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Can ‘Psychological Time’ Catalyze Productivity and Employee Engagement?

Harvard professor Michael Norton and his Ivy League colleagues may have stumbled on the secret to boosting productivity and improving employee engagement: psychological time. This trick isn't about time management; instead, it's about making employees feel like they have more free time without clearing their schedules.

Harvard professor Michael Norton and his Ivy League colleagues may have stumbled on the secret to boosting productivity and improving employee engagement: psychological time. This trick isn’t about time management; instead, it’s about making employees feel like they have more free time without clearing their schedules.

“Time management tends to be about helping employees do things faster, or do fewer things,” Norton explained to Business Insider. “Some of those strategies are terrific. But we wondered if there were things we could add to someone’s schedule that would make you feel like you had more time.”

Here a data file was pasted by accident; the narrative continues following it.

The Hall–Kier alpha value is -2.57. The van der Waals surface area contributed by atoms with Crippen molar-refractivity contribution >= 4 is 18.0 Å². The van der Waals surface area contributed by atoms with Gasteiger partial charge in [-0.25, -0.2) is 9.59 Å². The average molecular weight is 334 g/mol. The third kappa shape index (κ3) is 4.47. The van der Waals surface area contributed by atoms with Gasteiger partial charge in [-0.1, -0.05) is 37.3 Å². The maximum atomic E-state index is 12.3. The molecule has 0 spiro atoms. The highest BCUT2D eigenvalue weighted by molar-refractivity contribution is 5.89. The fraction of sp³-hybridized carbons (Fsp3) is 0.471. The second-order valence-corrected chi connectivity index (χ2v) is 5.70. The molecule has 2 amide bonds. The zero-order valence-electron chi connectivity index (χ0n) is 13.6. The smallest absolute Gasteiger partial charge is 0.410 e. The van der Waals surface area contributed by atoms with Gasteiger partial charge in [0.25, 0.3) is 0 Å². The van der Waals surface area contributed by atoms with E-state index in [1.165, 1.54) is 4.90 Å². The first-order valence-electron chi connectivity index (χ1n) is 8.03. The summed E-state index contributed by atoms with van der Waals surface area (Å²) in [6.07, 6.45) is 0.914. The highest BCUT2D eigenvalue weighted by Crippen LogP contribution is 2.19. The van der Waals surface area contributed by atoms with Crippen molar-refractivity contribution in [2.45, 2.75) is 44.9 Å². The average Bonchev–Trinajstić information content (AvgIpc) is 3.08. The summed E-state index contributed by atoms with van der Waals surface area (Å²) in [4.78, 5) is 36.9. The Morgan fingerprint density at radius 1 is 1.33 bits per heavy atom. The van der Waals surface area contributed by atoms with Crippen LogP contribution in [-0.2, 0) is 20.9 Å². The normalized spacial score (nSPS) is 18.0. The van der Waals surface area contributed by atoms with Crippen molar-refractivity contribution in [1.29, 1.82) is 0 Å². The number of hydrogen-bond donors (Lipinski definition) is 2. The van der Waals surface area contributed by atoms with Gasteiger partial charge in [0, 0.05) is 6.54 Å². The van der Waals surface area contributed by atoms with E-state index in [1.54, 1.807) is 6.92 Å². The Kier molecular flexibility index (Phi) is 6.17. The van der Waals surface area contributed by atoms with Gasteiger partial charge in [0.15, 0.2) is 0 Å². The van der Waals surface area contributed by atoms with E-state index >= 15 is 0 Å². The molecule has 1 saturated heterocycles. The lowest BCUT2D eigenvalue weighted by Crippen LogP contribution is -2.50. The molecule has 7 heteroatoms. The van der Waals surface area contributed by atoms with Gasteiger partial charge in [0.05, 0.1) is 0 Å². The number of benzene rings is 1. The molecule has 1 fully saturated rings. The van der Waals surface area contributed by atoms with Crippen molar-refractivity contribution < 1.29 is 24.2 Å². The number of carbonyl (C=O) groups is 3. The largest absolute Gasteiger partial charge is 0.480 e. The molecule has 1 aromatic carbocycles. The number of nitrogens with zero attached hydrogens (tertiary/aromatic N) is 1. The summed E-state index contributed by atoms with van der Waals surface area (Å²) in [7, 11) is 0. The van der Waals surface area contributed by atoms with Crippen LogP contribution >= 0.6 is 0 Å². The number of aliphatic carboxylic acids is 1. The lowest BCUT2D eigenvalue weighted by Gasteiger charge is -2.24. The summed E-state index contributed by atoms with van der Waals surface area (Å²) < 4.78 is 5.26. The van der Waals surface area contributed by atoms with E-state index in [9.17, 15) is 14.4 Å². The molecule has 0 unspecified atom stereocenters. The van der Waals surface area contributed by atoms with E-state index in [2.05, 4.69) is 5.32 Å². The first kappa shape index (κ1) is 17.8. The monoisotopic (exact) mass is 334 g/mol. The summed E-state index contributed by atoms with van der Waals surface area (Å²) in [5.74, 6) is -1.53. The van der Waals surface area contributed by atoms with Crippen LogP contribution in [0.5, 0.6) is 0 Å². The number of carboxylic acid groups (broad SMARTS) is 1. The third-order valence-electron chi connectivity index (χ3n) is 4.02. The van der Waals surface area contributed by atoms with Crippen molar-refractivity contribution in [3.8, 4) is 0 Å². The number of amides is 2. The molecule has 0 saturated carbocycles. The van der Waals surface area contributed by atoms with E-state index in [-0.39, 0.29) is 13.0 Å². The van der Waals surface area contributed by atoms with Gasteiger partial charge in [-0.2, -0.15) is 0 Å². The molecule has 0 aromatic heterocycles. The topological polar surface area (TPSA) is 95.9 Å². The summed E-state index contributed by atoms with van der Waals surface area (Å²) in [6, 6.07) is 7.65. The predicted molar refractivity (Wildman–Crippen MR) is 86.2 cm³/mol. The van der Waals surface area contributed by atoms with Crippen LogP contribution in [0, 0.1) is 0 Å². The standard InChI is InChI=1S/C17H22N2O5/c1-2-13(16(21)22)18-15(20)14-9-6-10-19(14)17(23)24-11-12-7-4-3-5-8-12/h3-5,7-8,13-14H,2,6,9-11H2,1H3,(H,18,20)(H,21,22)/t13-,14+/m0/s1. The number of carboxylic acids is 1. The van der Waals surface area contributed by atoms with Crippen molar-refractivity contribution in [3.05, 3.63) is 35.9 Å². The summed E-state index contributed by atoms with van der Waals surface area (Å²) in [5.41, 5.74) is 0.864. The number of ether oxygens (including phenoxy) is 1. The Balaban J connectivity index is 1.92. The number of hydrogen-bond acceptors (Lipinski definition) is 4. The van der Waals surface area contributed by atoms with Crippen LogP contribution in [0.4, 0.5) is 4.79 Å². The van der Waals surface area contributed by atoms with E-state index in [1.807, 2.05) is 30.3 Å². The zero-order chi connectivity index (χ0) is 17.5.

The group’s paper “Giving Time Gives You Time” [PDF] explains that the key to unlocking psychological time is to add tasks to employees’ schedules that require them to help other people. Such tasks made research participants feel like they had more free time than when they were instructed to only spend time on themselves. Employees who feel that their time is spent wisely are far more likely to remain engaged, happy and productive in the workplace than their disengaged, stressed-out colleagues.

Do you have opportunities to help people in your day-to-day work responsibilities?

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(Photo credit: Jerry Bunkers/Flickr)

Marissa Brassfield
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